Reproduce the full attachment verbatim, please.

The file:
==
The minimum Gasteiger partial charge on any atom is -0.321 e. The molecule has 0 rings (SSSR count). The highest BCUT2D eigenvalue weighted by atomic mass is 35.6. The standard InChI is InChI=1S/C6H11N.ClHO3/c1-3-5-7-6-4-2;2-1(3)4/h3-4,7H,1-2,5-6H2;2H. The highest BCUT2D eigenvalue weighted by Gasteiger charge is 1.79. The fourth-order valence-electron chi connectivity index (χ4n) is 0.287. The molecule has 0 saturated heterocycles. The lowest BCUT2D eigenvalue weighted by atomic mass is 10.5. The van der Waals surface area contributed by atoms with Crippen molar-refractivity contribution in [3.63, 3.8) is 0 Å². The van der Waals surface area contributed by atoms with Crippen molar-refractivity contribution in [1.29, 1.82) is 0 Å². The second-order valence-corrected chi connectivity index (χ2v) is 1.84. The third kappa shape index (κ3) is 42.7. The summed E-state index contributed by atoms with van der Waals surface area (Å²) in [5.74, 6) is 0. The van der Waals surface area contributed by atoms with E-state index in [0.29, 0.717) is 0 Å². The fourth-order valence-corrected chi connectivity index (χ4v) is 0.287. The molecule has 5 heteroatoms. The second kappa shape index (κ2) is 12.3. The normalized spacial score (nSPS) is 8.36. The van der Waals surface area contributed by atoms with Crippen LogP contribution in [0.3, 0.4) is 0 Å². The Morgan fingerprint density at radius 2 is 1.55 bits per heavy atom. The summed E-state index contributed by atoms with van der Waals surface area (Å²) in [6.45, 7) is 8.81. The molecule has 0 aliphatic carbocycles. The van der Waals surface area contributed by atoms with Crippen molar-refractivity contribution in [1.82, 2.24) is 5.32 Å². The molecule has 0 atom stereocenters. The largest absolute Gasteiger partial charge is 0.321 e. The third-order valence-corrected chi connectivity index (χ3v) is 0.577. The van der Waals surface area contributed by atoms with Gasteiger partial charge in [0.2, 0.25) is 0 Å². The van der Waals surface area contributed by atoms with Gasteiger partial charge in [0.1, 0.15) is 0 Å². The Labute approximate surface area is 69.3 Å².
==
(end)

The minimum Gasteiger partial charge on any atom is -0.321 e. The molecule has 0 rings (SSSR count). The highest BCUT2D eigenvalue weighted by atomic mass is 35.6. The standard InChI is InChI=1S/C6H11N.ClHO3/c1-3-5-7-6-4-2;2-1(3)4/h3-4,7H,1-2,5-6H2;2H. The highest BCUT2D eigenvalue weighted by Gasteiger charge is 1.79. The fourth-order valence-electron chi connectivity index (χ4n) is 0.287. The molecule has 0 saturated heterocycles. The lowest BCUT2D eigenvalue weighted by atomic mass is 10.5. The van der Waals surface area contributed by atoms with Crippen molar-refractivity contribution in [3.63, 3.8) is 0 Å². The van der Waals surface area contributed by atoms with Crippen molar-refractivity contribution in [1.29, 1.82) is 0 Å². The second-order valence-corrected chi connectivity index (χ2v) is 1.84. The third kappa shape index (κ3) is 42.7. The summed E-state index contributed by atoms with van der Waals surface area (Å²) in [5.74, 6) is 0. The van der Waals surface area contributed by atoms with E-state index in [0.29, 0.717) is 0 Å². The fourth-order valence-corrected chi connectivity index (χ4v) is 0.287. The molecule has 5 heteroatoms. The second kappa shape index (κ2) is 12.3. The normalized spacial score (nSPS) is 8.36. The van der Waals surface area contributed by atoms with Crippen LogP contribution in [0.3, 0.4) is 0 Å². The Morgan fingerprint density at radius 2 is 1.55 bits per heavy atom. The summed E-state index contributed by atoms with van der Waals surface area (Å²) in [6.45, 7) is 8.81. The molecule has 0 aliphatic carbocycles. The van der Waals surface area contributed by atoms with Crippen molar-refractivity contribution in [1.82, 2.24) is 5.32 Å². The molecule has 0 atom stereocenters. The largest absolute Gasteiger partial charge is 0.321 e. The third-order valence-corrected chi connectivity index (χ3v) is 0.577. The van der Waals surface area contributed by atoms with Gasteiger partial charge in [0.2, 0.25) is 0 Å². The van der Waals surface area contributed by atoms with Gasteiger partial charge in [0.1, 0.15) is 0 Å². The Labute approximate surface area is 69.3 Å².